**Adopting a high inflation rate **will result in a model showing faster growth in the cost of living, faster increase in index-linked income, slower growth in income forecast to exceed inflation, and lower real return on investments

In other words: a higher inflation rate will normally result in a more conservative cashflow.

### An exception to the rule

There are always exceptions to any rule.

When you are dealing with expenditure that typically increases above inflation (such as the cost of care or private school fees) the opposite is true.

A simple example:

A client pays £20,000 private school fees, increasing by 6% per annum for 10 years (7 years school; 3 years uni).

If inflation is 3%, in 10 years’ time the annual cost of fees will grow to £ 25,897 in today’s money.

With inflation at 2% over the same period, the cost of fees will grow to £28,274 over the same period. This equates to an extra £2,377 per annum.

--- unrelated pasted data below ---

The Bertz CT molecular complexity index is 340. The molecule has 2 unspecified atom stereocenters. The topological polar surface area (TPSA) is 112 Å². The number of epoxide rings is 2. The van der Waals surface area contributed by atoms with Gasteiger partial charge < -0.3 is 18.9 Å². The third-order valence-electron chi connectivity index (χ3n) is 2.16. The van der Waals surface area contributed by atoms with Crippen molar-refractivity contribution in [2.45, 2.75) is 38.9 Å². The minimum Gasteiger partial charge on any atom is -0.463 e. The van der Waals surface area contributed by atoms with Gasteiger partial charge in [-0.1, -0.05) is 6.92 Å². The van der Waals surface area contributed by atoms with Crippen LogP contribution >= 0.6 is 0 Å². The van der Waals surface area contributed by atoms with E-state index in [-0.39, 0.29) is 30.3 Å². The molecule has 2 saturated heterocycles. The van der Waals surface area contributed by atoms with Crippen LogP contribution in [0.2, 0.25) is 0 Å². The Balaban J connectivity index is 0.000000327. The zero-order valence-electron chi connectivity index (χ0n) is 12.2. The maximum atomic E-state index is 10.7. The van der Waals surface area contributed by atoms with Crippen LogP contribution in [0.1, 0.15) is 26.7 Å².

In the case of expenditure that increases above inflation: the *higher *the inflation rate, the more conservative the model. This deserves careful consideration when building cashflow models whose primary aim is to plan for e.g. school fees or the costs of care.

### What is reasonable?

The 12-month UK RPI inflation rate for May 2021 is 2.2%. This is the latest available data according to ONS.gov.uk at the time of writing. Should you, therefore, use the latest available data and assume an inflation rate of 2.2% for your cashflow model?